March 23, 2006

Where I’ve Been

Filed under:Massively Multiplayer Online Games, Videogames, World of Warcraft — Lake Desire @ 11:07 am

my dwarf oat at level 11

I have a confession to make. I’ve been playing World of Warcraft with friends to pass the time on my spring break. I’m Oat, a level 11 dwarf hunter on Feathermoon, and Imdira, a level tauren 14 druid on Silver Hand. I like to RP, if anyone would like to join me. I’m a bit of a noob and would enjoy the company.


February 25, 2006

Not Quite What I Picture When I Hear “Girl Gamer”

Some recent attention has come to my World of Warcraft survey on the the play girlz and WOW Insider. The latter site posted a follow up on “girl gamers” yesterday.

The the three images at the top of this entry are the images displayed in the three linked posts, the first from the play girlz and the second two from WOW Insider. The first is a screenshot of a blood elf, an upcoming playable race very similar to the in-game appearance currently playable night elves. The second image is official art for an undead female (very much unlike her appearance in game, which is not mainstream “sexy”), and the third is another image of a blood elf. The breasts are the center of the second and third images, nipples outlined in the last picture.

I’m not sure that the post authors themselves selected these images or not, but it is ironic to read criticism of the sexism women encounter in World of Warcraft besides images of sexualized characters. Portraying female characters as highly sexualized reduces them to objects with a single identity: their attractiveness. That attractiveness caters to the hegemonic heterosexual male–the gamer with the loudest voice in World of Warcraft. This portrayal fuels harassment by the dominant player who has difficulty seeing beyond the sex appeal before him. If he sees women in World of Warcraft as foremost a hottie, he believes she is there for his pleasure and treats her accordingly.

Edit: Elizabeth of WOW Insider recropped the images. They look much more tasteful.


February 14, 2006

Looking for Interviewees: Gamers who Bender-bend

Filed under:Gender, Massively Multiplayer Online Games, News — Lake Desire @ 7:38 am

Game journalist and blogger Bonnie Rueberg is looking for gamers who swap genders in Massively Multiplayer Online Games. She is putting together gamer profiles for an upcoming Terra Nova post. From her blog:

I’m putting together a short list of profiles of players who present cross-gender in MMO’s for a post on Terra Nova. It’s nothing formal, and I don’t need names or explanations (See it all goes back to your childhod…), just a brief description of what you’re like in RL — things like, what you do for a living, how old you are, what you look like, what your hobbies are, how long you’ve been gaming — and an even briefer description of what you’re like in-world.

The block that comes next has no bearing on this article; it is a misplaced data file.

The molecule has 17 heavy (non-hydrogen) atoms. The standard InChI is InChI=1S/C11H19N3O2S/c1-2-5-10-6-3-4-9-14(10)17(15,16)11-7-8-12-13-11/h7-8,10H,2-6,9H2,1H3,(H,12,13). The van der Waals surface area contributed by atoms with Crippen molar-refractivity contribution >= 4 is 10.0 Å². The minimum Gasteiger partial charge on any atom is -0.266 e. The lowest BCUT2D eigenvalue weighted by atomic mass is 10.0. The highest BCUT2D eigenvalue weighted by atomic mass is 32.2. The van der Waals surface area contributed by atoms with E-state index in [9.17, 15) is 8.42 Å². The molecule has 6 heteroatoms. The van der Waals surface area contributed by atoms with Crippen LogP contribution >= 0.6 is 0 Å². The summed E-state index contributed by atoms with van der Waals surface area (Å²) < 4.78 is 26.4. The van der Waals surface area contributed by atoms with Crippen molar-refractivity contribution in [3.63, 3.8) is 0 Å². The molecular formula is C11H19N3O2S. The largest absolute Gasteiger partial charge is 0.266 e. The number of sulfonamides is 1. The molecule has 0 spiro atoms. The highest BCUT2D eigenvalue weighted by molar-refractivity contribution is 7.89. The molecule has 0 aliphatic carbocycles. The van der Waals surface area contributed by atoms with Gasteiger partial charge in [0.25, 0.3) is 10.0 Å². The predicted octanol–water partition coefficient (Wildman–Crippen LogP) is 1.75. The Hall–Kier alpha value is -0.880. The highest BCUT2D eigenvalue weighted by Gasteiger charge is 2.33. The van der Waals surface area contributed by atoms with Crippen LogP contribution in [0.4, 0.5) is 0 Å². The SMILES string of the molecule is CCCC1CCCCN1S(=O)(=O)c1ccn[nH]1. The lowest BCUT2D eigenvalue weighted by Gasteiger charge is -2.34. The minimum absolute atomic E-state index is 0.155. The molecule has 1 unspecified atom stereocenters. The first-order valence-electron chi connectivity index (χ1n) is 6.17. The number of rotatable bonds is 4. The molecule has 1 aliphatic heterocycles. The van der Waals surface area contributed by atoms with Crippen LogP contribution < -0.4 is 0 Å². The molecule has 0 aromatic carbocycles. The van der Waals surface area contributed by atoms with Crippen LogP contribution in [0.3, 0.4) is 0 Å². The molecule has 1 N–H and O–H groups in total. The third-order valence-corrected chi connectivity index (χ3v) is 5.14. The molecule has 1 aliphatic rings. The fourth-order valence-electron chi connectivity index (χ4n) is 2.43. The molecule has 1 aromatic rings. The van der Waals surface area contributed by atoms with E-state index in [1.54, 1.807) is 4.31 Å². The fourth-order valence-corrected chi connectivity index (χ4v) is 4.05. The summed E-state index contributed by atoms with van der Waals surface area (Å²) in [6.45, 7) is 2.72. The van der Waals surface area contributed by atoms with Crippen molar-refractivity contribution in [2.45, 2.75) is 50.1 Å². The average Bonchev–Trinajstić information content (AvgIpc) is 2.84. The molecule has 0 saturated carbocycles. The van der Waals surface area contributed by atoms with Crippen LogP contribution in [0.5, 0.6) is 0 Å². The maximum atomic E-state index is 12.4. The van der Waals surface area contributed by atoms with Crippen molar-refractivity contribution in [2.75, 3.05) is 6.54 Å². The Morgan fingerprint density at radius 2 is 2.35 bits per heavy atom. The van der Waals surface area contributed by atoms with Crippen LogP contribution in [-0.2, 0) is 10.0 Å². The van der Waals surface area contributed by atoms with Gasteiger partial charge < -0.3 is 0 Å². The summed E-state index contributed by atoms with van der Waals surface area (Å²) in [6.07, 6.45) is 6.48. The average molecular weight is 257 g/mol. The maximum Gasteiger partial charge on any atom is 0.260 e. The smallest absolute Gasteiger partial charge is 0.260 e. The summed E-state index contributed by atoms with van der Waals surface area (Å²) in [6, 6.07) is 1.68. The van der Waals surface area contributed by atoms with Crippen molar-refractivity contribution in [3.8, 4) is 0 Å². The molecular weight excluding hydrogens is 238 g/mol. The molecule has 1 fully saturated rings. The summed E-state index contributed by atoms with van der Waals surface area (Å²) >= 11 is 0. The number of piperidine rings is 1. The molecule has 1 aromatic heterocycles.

So, if you’re interested in sharing a little bit about yourself, feel free to email me at bonnie [at] heroine-sheik [dot] com, or, if you’re feeling brave, leave a comment here on the site.

Have fun, all you gender-benders. I’ll link the Terra Nove post here when it’s released.


January 28, 2006

Being Queer Sexual Harassment in World of Warcraft


Blizzard’s stance was clear that recruiting for a guild using “GLBT” was inappropriate as, the company said, it may “incite certain responses in other players that will allow for discussion that we feel has no place in our game.”

The fact that queer players get harassed in game is a reason there should be GLBT-friendly guilds (well, ideally there should be no harassment, but in until we defeat heterosexism there should be a safe-space). Blizzard is punishing the victims for their harassment, for trying to unite and create a place where players can enjoy the game without people speaking hatefully towards them. I’d hope women wouldn’t be penalized for advertising a female only guild for similar reasons.


January 24, 2006

Broadening the Audiences

Filed under:Massively Multiplayer Online Games, Videogames — Lake Desire @ 8:12 am

Terra Nova contributor Mike Sellers has written a post entitled Which Broader Market? The post calls for making Massively Multiplayer Online Games more accessible to audiences beyond the perceived single white male with twelve hours a day to devote to a game. Sellers asks:

Do we want a broader market for MMOGs? A lot of people say it, but do we really mean it? And if we do, which market do we mean? Do we mean the growing market of older women players, or of couples playing together, or do we just mean those core gamers whose minds the industry has already captured with consoles (and who have yet to be distracted with actual life)?

Do we want a broader market for MMOGs? I do. The current state of MMOs is elitist. It is a medium of entertainment primarily available, accessible, to that imagined niche that has the money and leisure time to devote to the game. I suggest beginning by making the in-game experience more appealing to “minority” gamers by not drawing them out and isolating them as an anomaly, an other, so the gaming experience will be enjoyable enough for people like us to stick around.